As Blue Jays keep thriving, questions loom over Kikuchi's role

July 16th, 2023

TORONTO -- There are some interesting weeks ahead for , who’s becoming the biggest variable in the Blue Jays’ rotation.

Yes, a bigger variable than the former ace with a scar on his elbow who hasn’t thrown an MLB pitch in 13 1/2 months. Yes, bigger than the Opening Day starter who was jettisoned to the furthest corner of the Minor Leagues mid-season, only to return a week ago.

Sunday afternoon’s 7-5 win to sweep the D-backs showed us two versions of Kikuchi: the 2022 and '23 models. Kikuchi threw more balls than strikes for two innings, rarely hitting the targets catcher  held up for him and getting into trouble when a throwing error and a wild pitch allowed the D-backs to put two runs on the board at Rogers Centre.

But then came the in-game adjustment. That was the missing link in 2022.

“I felt a little bit off for the first couple of innings,” Kikuchi said through interpreter Yusuke Oshima. “I felt a little off-balance. After the second inning, I regrouped and relaxed. I attacked the hitters after that.”

Kikuchi looked like the impressive lefty we’ve seen all season the rest of the way, the one who has exceeded nearly all expectations and helped hold the Blue Jays’ rotation together when was away from the club. The left-hander ended his day with 4 2/3 innings and two runs (one earned) on 89 pitches (47 strikes).

Manager John Schneider highlighted Kikuchi’s slider as the in-game adjustment, adding that “efficiency” is the key for him in the coming weeks.

“We target pitch counts, where we are in the order and things like that,” Schneider said. “Teams stack up righties against him, and with the way we’re built and the options we do have [in the bullpen], sometimes it’s an early hook like today. When he’s efficient, getting quick outs and all of his pitches are working, I think that’s when you see him going deeper in games.”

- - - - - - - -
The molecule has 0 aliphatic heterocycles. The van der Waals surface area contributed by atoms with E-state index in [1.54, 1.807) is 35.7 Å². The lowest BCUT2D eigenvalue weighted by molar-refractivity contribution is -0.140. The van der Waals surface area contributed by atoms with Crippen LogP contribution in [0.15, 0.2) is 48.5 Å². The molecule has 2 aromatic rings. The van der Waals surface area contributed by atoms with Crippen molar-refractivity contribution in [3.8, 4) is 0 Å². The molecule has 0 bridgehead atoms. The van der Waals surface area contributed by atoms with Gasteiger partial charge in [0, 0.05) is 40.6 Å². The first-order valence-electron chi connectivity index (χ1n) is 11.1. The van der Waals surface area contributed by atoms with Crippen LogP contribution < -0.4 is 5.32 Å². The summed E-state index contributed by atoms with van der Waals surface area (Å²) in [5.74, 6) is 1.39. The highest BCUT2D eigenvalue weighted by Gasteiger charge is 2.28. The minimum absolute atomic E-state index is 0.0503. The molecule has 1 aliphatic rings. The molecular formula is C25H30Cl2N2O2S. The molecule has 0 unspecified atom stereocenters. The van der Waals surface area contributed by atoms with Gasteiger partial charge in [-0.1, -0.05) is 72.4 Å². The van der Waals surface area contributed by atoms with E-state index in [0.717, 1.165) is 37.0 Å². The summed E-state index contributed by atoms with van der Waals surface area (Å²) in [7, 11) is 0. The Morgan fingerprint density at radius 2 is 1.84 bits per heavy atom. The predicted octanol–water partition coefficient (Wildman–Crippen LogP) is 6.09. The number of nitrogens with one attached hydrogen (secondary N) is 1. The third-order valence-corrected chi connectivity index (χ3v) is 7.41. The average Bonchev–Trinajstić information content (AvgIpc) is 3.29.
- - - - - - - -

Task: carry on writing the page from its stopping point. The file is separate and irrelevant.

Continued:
The realities of the Blue Jays’ rotation will soon change, though. ’s recovery from Tommy John surgery has gone brilliantly up to this point, and with five scoreless innings on 66 pitches Saturday night with Triple-A Buffalo, Ryu may be a couple of weeks away from making his much-anticipated return to the big leagues.

’s left side discomfort generated a scare earlier this week, too, but with his MRI coming back clean, the Blue Jays see that as little more than a “day to day” issue.

That all adds up to six healthy starters sooner rather than later.

If that’s the case -- and the “if” is in big, bold, red text -- the Blue Jays will have some decisions to make. The first move, according to Schneider, would be to get everyone “back to neutral” in terms of workload, particularly Gausman and , who have carried more than their share so far.

“You can kind of work backwards from where we were a month and a half ago,” Schneider said. “If you have six healthy guys that are performing well, you can use that to your advantage a time or two through the rotation and give your guys a breather. You go from one extreme to the other, where it’s a good problem to have.”

Toronto has a stretch of 17 games in 17 days beginning July 28, and another long stretch from late August into September. This feels like a situation in which the club could roll out a six-man rotation, but only briefly and strategically.

These things tend to take care of themselves, of course. The Blue Jays have been one of MLB’s most fortunate clubs when it comes to injuries, which has saved them from feeling the weakness of their rotation depth, but this is a long season.

Kikuchi should be the more natural fit in a bullpen or swingman role if all six starters are healthy and performing. He struck out 33 batters over 18 1/3 relief innings a season ago, but he doesn’t offer much by way of dominant splits.

Of the 100 ways this could shake out, that’s just one, but it’s a good problem for the Blue Jays to suddenly have in both their rotation and bullpen, where there’s no shortage of options.

Kikuchi’s job, for now, is either to be part of the five-man solution or to make the eventual decision to move away from a six-man rotation difficult. He’s coming off three rough outings (11 ER over 14 IP), but he’s done a good job of stopping the bad times from sticking in 2023.

Kikuchi has helped get Toronto to this point, though, and regardless of how the pitching staff is structured, he’ll be part of what’s become a rallying cry for the Blue Jays lately: “Our best baseball is ahead of us.”